The Best Exotic Madrigal Home Run

Breaking down the best hitting performances from yesterday’s games.

Nick Madrigal (CWS): 3-5, 1 2B, 1 HR, 3 R, 2 RBI, 1 BB.

It was a rough night for J.A. Happ, who gave up six ER without making it out of the fourth inning last night against the White Sox. While Nick Madrigal’s RBI double in the fourth is what finally chased Happ from the game, it was his previous at-bat that likely took Happ’s night off the rails. In a 1-2 count, Madrigal took a fastball in towards the inside of the zone and crushed it for a line-drive home run—the first long ball of his career. One of the best contact hitters in the game, Madrigal is considerably lacking in the power department (resulting in one of the weirder Statcast profiles I’ve ever seen). You can even see the moment Happ’s soul dies inside.

It was a stellar night for Madrigal, who went 3-5 with a double, a home run, and a walk to score three runs and drive in two more himself. The 24-year-old finished his debut major league season with just over a hundred plate appearances and a higher OBP than SLG. While last night’s power trip has boosted his slugging this season, it’s otherwise looking like more of the same. Madrigal is a force to be reckoned with at the plate, rarely striking out (tied for first in the majors in both K % and Whiff %) and focusing on putting the ball in play. He has the speed to swipe some bags as well, though this season he’s just 1-2 in steal attempts and only stole twice last year.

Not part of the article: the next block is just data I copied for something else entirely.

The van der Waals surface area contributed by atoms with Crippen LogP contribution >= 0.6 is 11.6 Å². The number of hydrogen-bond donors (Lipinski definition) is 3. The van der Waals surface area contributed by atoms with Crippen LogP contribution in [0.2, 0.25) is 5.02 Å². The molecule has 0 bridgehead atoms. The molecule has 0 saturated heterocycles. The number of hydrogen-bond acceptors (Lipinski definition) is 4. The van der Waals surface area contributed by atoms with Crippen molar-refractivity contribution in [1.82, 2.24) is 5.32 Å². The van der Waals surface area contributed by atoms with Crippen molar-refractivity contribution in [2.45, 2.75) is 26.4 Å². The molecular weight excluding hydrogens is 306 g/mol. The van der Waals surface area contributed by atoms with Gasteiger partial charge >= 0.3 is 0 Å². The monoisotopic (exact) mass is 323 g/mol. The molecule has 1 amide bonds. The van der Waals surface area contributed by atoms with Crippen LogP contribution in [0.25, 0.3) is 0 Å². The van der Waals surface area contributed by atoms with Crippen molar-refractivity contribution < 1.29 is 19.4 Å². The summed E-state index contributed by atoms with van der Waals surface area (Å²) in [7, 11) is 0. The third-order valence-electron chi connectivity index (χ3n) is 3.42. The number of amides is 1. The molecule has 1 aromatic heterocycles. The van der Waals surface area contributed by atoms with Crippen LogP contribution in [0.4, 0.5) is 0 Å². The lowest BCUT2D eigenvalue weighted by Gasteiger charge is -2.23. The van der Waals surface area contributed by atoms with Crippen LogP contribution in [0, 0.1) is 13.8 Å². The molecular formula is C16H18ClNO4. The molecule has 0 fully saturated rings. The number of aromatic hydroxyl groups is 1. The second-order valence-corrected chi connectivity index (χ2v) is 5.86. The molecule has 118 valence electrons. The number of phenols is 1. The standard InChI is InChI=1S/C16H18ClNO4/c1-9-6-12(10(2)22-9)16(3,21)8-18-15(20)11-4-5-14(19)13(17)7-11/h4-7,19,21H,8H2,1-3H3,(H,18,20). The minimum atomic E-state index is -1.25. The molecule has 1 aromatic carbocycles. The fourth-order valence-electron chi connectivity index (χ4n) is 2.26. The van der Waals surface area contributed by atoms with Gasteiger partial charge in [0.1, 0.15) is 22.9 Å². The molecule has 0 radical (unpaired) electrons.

The basic template for Madrigal is already there: never strike out, put the ball in play, and hope to grind out a bunch of singles, with the occasional double mixed in. He might steal a bit more as he continues to acclimate to the big leagues, but he was never a huge terror on the basepaths in the minors so I wouldn’t expect a whole lot more in that department. I expect he’ll grow into a little bit more power as he develops but he’s never going to hit a lot of home runs. He makes for an odd fantasy player—not a lot of HR or SB, yet a .300 average. His biggest contribution should be runs, but for the month of April, he was primarily batting out of the nine-spot in the lineup. Since May 4th, he’s hit at the top of the order (first or second) more than the bottom and while the results so far have not been great, it’s an encouraging sign for his future run production. As long as he’s hitting at the top of this White Sox lineup, he’ll score plenty of runs—but likely not a whole lot else. In leagues that reward his minuscule strikeout rate he could be extremely valuable while in others, he’s still a decent option at the wasteland that is second base, at least as long as he stays near the top of the order. I wouldn’t count on too many more multi-extra-base hit nights, though.